Elders in growing numbers, have learned all they need do is yell abuse, and it's all over for the caregiver they target. As with children, they fail to realize there are consequences---getting rid of one caregiver, will not let them return home, cannot help them regain their former lives, they still have to take meds, stay in the facility, etc.
WHEN do any supervisors, home-care assessment nurses, or Social Workers, take a look at the track records & histories of those troubled elders?
WHEN do they actually document the behaviors, and train caregivers to deal with them better? IS there a "better"?

What FACILITIES fail to notice, and also Social Workers responding to a home-care abuse complaint, is that the caregiver is often the one being abused
--if not by the elder, then by other family members--sometimes both!
EVEN putting that abuse into the perspective that the elder has mental issues, and cannot be blamed for their behaviors, SOMEthing needs put into better perspective, and handled better.

Public is NOT getting the whole picture, nor are lawmakers.
What public has broadly been kept from witnessing, is what alcoholic & other substance abuse behaviors, as well as various poor life-coping skills, mental ills, as well as dementias, cause elders to behave like!
Why isn't this taught to kids, so they can see it graphically demponstrated? [[maybe it might, at least, inhibit some substance abuse?]]

Facilities largely fail to document an elder was abused as a child, had a life-history of mental challenges, history of abusive relationships, history of alcohol and behaviors, rages, etc.--that is mostly missing in charts, and missing in the evaluations when officials investigate abuse.
IF there are any words in charts about that stuff, they are piffled away, as not being pertinent to the present---when all that back history absolutely feeds the present!!

Younger generations seem utterly shielded from that reality.
Not even nursing schools teach the realities of some of the epic behavioral issues that can come with age, or, ==dysfunctional behaviors that have been there all along==, and now need managed, now the elder needs care. Mental health has largely been ignored, hidden, and diseregarded. Mental health issues, and how to most effectivekly handle them, are simply glossed over.

The thing is, elders DO need care. Those who have led tough lives, need it most, yet fight it the hardest. For many, no amount of love and compassion will prevent them acting out badly.
It's become illegal to physically restrain, use medications to restrain, or otherwise dampen their behaviors; there are not enough staff in facilities and no mental health treatment much beyond throwing other pills at them. There is too much gray area, and not enough functional solutions. I even saw where one judge deemed anti-depressant meds were "illegal restraint" of a patient.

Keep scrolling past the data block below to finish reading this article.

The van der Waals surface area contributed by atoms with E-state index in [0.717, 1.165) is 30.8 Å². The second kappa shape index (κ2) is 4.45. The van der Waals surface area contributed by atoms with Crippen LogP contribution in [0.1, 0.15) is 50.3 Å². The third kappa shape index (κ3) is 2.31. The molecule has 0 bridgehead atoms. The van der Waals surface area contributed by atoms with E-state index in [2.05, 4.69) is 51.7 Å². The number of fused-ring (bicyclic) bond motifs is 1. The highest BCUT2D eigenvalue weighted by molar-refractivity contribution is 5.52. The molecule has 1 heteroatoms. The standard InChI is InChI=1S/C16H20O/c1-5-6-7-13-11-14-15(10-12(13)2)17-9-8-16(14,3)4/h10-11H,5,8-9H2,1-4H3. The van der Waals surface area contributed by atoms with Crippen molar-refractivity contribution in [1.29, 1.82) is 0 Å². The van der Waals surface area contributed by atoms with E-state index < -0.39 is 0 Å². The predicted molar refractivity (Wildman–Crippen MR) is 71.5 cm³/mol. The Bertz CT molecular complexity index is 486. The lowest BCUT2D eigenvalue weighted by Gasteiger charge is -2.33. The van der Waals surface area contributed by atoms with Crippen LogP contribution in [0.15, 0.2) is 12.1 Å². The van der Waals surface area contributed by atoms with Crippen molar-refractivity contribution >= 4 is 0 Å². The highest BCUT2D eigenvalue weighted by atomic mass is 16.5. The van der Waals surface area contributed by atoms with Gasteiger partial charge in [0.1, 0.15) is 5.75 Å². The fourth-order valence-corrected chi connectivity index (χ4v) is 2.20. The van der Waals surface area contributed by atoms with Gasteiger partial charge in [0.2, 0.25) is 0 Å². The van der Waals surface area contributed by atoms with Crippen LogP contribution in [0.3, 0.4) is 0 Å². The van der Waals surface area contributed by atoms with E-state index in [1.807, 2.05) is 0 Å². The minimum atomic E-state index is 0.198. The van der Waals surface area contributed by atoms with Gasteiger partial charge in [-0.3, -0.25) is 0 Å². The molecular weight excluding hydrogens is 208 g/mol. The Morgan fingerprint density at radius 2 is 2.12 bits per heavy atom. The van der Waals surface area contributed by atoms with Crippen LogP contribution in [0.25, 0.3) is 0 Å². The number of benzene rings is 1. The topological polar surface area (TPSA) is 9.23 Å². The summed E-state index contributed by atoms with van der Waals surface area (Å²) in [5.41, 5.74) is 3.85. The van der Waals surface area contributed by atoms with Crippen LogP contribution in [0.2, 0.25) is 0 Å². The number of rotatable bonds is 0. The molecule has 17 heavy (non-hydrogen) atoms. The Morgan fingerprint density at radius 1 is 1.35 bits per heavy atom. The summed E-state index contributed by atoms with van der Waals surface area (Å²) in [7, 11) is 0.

It can quickly be turned on the caregivers--the second and elder yells, fingers point at the caregiver, regardless. Some young, fresh grad nurses [with Masters degres, no less!], have expressed how aghast they were--didn't understand why families avoided visiting their elders, and even termed that a form of abuse, suggesting new laws be made mandating family involvement!
People need to get a clue:
===when family members avoid visiting, it's usually related to the same elders treating the kids badly during the elder's life as a "functional adult"; now, the kids simply cannot manage to be around that elder, when the elder is worse with dementia, etc.
It can literally be unsafe for them to be near their elder.
ANY who promote forcing kids to revisit elders who have abused them in the past, are themselves aiding & abetting further abuse of the kids---that adult child needs to have help getting the elder out of their home, to protect themselves from further damage, &/or needs to keep their distance.
Abuse by a parent is wrong when they do it to a small child; it's still wrong when the do it to their adult child or caregivers--it matters not if that adult is mentally ill, has "moods", or abuses substance--it's still wrong for an elder or a system to abuse caregivers.

Facilities and Social Workers know these conditions exist, and passively prevent elders with known bad behaviors, from entering facilities, as long as they can get away with keeping them in the home--the elder's, or a family member's.
We were told, on numerous occasions, if a facility allowed Mom under their roof, and Mom acted out as I described she did under our roof and during her lifetime [established behaviors], she'd be discharged like a hot-potato.
When she was acute hospitalized, I told them how rough things were at home, that we really needed to get her into adult care, they did everything they could to both discredit my reporting, as well as make her only path the one back to our home.
When I called to report that she was progressing beyond verbal abuse to physical abuse towards me, that I needed to find her someplace else to live, that my spouse & I are both disabled and cannot manage her abusive behaviors, I was frankly told, "you will likely get investigated for elder abused and it will go badly for you."